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Checkpoints Lab

Checkpoints Lab

Work, Musings, Writings and Projects from FLEFF's Checkpoints Lab 2011

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Posted by Nicholas Knouf at 9:34PM   |  Add a comment

The following is the best summary for the week by student Ashley Alicea:

While Mumbai is said to be a safe haven for women, this does not necessarily mean they have basic rights. The Partners for Urban Knowledge Action and Research (PUKAR) have brought this issue up in a very unique light.

In Mumbai, women who loiter in public areas are frowned upon. They are seen as improper for being on the streets without a purpose. Many are, unfortunately, wrongly identified as prostitutes. These assumptions can lead them into dangerous situations.

There is also a stereotype around low-income men who loiter. Women buy into the stereotype that these men pose a threat to them if they were to be on the streets. Therefore, women avoid loitering even further.

There is even a stigma against loitering in general. While loitering is a leisure activity, many deem it improper while the city is priding itself on becoming a globalized and productive society.

PUKAR has brought these issues to light through an excellent and unique manner, a video game. In their game "Gendered Strategies for Loitering," PUKAR not only shows how hard it is for a woman to loiter and the problems that arise from one doing so, it also helps break down the barriers and assumptions that people in Mumbai have about public space. PUKAR's aim is not only to make the streets safe for women, they also believe that everyone, including low-income males, should have the right to walk the streets without being questioned or judged. As Shilpa Ranade, a PUKAR architect, said, "Only when men and women have the freedom to move about in public spaces without any purpose, can the boundaries and divisions within a society be removed."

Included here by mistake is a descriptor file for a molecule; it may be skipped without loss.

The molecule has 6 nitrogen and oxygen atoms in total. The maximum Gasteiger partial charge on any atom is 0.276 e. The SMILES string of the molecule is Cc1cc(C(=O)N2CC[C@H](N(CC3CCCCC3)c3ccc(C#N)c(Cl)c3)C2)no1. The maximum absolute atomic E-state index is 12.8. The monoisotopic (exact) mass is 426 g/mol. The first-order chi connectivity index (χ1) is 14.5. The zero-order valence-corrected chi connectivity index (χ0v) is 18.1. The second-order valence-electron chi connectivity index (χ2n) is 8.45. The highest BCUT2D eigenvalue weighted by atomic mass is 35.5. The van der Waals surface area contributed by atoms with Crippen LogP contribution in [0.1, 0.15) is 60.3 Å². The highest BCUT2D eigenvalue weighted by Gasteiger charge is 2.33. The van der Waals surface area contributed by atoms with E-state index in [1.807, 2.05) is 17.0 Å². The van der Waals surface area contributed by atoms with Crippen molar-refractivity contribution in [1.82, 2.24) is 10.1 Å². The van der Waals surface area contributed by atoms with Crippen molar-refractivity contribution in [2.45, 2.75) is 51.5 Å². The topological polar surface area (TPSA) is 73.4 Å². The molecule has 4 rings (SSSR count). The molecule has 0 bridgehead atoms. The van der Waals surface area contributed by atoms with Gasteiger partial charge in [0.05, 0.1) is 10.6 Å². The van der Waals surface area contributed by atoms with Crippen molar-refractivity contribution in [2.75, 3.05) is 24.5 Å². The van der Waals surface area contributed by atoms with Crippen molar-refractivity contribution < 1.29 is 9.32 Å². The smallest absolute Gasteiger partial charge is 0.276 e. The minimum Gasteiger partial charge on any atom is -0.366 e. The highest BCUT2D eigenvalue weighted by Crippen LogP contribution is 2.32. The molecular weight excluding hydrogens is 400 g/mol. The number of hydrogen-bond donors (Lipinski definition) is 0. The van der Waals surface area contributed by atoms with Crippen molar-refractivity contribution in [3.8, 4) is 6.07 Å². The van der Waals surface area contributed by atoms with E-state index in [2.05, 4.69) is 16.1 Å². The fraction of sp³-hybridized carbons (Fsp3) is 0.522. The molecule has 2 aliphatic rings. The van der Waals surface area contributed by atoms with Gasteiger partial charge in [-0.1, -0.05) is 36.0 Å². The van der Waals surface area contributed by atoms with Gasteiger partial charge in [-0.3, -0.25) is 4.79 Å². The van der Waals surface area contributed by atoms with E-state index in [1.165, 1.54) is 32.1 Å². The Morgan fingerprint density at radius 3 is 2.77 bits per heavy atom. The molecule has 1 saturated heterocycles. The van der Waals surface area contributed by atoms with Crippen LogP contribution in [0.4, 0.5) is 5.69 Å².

The game has other benefits aside from bringing up issues about public space. The game also offers Mumbai woman a chance to experiment with loitering situations that they could not do in public, either because it is to dangerous or they are concerned about their social image.

PUKAR hopes that this game will present the issues and help the city progress to an inclusive place where citizens feel they belong.


Shilpa Phadke, Shilpa Ranade, and Sameera Khan, "Why Loiter? Radical Possibilities for Gendered Dissent", in Dissent and Cultural Resistance in Asia's Cities, ed. Melissa Butcher and Selvaraj Velayutham (London, UK: Routledge, 2009)

Andhra Pradesh, "Game on public space and women", March 11, 2009, (accessed January 23, 2011).

Gender & Space Group (Pukar), Gendered Strategies For Loitering (2008)


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